Abbey House and Ranton Abbey, Ranton, Staffordshire

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Ranton is a quiet little hamlet in Staffordshire, around 3 miles from Stafford and it is recorded in the Doomsday Book in 1086 under the Pirehill Hundred.

One thing about Ranton though is that it has hidden a couple of pretty big pieces of history that most people in Staffordshire probably know nothing about. Ranton Abbey's surviving 14th century tower and the ruins of Abbey House, a large country manor house in a 300 acre estate.

Ranton Abbey (also known as Ranton Priory), was built in 1150 by Robert Fitz Noel of Ellenhall. It was an Augustian Abbey and flourished in the 13th century, as a subordinate house to Haughmond Abbey (near Shrewsbury). Life at Ranton was not necessarily the peaceful existence which we might expect though, as there are many recorded problems with discipline and mismanagement, particularly in the 14th century.



The Abbey was dissolved by the Act of 1536 (Dissolution of the Monasteries). There is some evidence that the cloisters and some other parts were st…

Mandale Mine, Lathkill Dale, Derbyshire

Hidden deep in the valley of Lathkill Dale in The Peak District is a little known Scheduled Ancient Monument. This is one of the most beautiful valleys in the Derbyshire Dales and is only about 3 miles from Bakewell. You can park at the pay and display car park at Over Haddon and then head down the steep road that decends into the valley.



This area is a nature reserve of national significance and contains several rare species of plants including the rare Jacobs Ladder that is found growing in one location, isolated, in Lathkill Dale.  As you walk along the beautiful and crystal clear river in the valley, you start to see remnants of an industrial past. The odd bit of rock that doesn't quite look natural, or parts of the river that look man made. It's only when you come to the open mouth of a cave next to you that you realise this is a place of some importance.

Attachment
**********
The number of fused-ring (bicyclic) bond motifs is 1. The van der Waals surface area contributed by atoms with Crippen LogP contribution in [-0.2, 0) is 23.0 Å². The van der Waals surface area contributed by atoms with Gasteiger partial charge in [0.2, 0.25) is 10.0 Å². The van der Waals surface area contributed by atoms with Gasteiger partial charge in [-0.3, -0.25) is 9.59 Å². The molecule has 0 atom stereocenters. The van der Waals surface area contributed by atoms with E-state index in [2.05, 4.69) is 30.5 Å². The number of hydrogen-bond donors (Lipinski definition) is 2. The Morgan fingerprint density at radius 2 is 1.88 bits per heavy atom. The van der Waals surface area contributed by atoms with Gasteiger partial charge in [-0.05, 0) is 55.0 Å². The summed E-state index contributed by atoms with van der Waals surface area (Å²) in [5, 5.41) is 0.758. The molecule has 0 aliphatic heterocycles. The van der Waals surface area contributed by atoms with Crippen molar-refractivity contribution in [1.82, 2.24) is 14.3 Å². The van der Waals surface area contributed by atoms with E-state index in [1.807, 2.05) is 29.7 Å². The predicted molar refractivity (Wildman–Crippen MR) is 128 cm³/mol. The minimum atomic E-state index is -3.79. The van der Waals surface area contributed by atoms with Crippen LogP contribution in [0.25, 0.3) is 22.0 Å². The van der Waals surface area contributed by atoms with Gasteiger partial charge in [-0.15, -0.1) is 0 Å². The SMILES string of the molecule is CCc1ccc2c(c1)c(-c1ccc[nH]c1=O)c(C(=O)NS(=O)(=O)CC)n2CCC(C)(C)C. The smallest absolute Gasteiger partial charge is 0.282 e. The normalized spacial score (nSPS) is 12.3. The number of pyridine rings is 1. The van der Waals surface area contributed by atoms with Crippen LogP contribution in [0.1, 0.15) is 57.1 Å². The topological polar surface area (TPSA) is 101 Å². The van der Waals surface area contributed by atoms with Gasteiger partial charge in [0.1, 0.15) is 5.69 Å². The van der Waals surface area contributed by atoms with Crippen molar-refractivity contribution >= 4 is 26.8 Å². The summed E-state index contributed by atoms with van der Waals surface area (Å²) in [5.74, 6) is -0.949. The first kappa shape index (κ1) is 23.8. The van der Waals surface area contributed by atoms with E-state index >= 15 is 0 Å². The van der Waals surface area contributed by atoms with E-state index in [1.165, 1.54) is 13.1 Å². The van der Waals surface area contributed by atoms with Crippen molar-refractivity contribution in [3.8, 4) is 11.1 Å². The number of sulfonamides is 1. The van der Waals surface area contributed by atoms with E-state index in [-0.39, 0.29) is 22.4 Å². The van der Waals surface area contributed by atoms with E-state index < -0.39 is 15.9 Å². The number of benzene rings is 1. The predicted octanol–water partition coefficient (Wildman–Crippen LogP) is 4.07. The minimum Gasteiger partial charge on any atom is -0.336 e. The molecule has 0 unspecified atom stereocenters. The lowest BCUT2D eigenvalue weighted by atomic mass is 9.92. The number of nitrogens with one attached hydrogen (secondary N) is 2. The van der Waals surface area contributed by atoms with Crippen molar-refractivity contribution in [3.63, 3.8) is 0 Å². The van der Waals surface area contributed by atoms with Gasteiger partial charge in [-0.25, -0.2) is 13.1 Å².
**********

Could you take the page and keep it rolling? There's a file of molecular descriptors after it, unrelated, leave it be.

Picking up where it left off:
Keep walking along the path by the river and keep a look on your right, as out of the trees you will see the huge skeletal remains of Mandale Mine. This absolutely amazing building is incredible in just how big and well preserved it is. Especially when you think how difficult it must have been to build it here, yet how perfect the spot it for water power and access to the underground mines that were already formed.



There has been mining in this area from the 16th century, which is an impressive history, as you can see from the smaller workings in the area. The mine was primarily worked for lead by the Mandale Mine and the London Lead Mine (taken over by the Lathkill Dale Mining Company). However, the workings were always having water problems and flooding issues, so the mine closed fully in 1851, leaving us a relatively intact workings and open mine shafts that are still accessible by competent cavers today.

 

The ruins of the Beam Engine House are in the care of the Peak District Mines Historical Society.
This is a fantastic walk that isn't too difficult and has lots of interesting features along the way. The details on where to find this fantastic piece of industrial heritage can be found below.

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